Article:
Syracuse, N.Y. (WSYR-TV) – Ballot battles are still being sorted out in some election races, but is one term we’ve heard practically everyday leaving you befuddled?

The question:

What is an affidavit ballot?

Dustin Czarny with the Onondaga County Board of Elections said an affidavit ballot is given to someone who shows up to a polling location on election day but their name isn’t showing up in the poll books.

Many states call this type of ballot, provisional ballots.

After filling out an affidavit ballot, a person must sign an oath stating that all information they’re providing is accurate.

Czarny said that an affidavit ballot gets a bipartisan review by the board of elections to deem if it should be counted.

Adding that more than 1,900 affidavit ballots were given to Onondaga County voters in the latest midterm election. He said about 90 percent of the affidavit ballots are being deemed, “good.”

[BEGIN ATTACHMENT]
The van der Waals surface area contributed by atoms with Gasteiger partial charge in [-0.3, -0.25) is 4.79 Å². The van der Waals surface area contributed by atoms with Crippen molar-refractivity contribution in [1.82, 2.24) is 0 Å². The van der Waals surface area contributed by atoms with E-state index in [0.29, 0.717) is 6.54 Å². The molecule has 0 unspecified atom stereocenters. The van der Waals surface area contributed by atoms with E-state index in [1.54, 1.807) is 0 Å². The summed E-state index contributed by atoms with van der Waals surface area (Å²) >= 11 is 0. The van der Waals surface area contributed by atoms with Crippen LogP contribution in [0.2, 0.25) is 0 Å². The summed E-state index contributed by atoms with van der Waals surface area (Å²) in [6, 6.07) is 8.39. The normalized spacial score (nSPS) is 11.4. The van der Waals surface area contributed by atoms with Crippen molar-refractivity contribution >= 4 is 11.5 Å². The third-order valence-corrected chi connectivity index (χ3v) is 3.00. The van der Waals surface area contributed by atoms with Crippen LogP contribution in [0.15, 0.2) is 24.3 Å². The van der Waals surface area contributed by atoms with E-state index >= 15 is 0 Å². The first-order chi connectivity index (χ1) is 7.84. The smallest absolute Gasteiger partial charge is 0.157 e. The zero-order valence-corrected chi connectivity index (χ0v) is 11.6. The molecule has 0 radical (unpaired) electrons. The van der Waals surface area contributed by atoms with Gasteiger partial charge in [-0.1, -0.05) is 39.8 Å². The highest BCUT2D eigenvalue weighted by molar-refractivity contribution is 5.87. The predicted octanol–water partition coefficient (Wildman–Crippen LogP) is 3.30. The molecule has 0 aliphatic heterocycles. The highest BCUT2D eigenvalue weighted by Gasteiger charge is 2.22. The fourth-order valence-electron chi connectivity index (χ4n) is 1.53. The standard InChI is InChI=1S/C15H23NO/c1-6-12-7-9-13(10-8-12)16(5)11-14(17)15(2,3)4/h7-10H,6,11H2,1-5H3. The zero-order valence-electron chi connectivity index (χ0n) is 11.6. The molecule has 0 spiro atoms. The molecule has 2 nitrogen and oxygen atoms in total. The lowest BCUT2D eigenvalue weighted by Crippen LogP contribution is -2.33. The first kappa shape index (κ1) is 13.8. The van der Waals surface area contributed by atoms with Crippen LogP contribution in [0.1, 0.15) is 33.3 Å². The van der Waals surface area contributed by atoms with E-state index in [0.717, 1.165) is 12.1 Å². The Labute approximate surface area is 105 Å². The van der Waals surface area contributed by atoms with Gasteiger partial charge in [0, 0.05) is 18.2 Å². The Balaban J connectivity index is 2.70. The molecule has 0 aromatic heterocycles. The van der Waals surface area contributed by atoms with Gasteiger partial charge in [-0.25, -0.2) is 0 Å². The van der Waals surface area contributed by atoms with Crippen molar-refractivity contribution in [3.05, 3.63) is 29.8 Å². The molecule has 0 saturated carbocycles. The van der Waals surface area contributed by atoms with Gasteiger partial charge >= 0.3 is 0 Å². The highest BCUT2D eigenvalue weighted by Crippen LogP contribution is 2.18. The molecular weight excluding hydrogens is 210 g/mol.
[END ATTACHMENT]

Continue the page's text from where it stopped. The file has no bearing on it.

Czarny said the majority of people filling out an affidavit ballot had moved and the address didn’t match registration records.

Under Tompkins County’s BOE FAQ page, it lists the difference between an emergency ballot and an affidavit ballot:

An Emergency ballot is used if any voting machine shall become out of order during an election. These ballots are opened at the polls after the polls are closed and counted as machine votes.
An Affidavit ballot is used when a voter’s name has been omitted from the computer generated poll books. These voters must swear that they are a registered voter and provide current and previous address, and at a primary election must include the party in which he is enrolled. A voter may also use an affidavit ballot to challenge his/her party enrollment stated in the poll book.

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